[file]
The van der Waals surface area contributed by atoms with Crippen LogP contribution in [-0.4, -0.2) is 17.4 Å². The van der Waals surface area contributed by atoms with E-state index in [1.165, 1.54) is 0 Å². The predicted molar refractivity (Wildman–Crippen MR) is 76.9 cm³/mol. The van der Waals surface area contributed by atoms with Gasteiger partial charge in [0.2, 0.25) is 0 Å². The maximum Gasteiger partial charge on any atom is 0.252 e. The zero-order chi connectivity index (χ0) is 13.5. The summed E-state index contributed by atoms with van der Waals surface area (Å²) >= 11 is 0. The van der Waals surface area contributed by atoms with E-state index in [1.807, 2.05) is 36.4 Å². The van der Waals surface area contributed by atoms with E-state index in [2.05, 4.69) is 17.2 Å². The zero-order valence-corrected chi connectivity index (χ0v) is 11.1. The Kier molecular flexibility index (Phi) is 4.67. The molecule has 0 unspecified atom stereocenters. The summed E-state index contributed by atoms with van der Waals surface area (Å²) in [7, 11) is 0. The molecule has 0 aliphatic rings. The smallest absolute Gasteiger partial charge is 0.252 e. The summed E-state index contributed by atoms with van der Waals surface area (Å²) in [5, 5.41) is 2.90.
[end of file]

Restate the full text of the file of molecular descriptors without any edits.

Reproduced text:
The van der Waals surface area contributed by atoms with Crippen LogP contribution in [-0.4, -0.2) is 17.4 Å². The van der Waals surface area contributed by atoms with E-state index in [1.165, 1.54) is 0 Å². The predicted molar refractivity (Wildman–Crippen MR) is 76.9 cm³/mol. The van der Waals surface area contributed by atoms with Gasteiger partial charge in [0.2, 0.25) is 0 Å². The maximum Gasteiger partial charge on any atom is 0.252 e. The zero-order chi connectivity index (χ0) is 13.5. The summed E-state index contributed by atoms with van der Waals surface area (Å²) >= 11 is 0. The van der Waals surface area contributed by atoms with E-state index in [1.807, 2.05) is 36.4 Å². The van der Waals surface area contributed by atoms with E-state index in [2.05, 4.69) is 17.2 Å². The zero-order valence-corrected chi connectivity index (χ0v) is 11.1. The Kier molecular flexibility index (Phi) is 4.67. The molecule has 0 unspecified atom stereocenters. The summed E-state index contributed by atoms with van der Waals surface area (Å²) in [7, 11) is 0. The molecule has 0 aliphatic rings. The smallest absolute Gasteiger partial charge is 0.252 e. The summed E-state index contributed by atoms with van der Waals surface area (Å²) in [5, 5.41) is 2.90.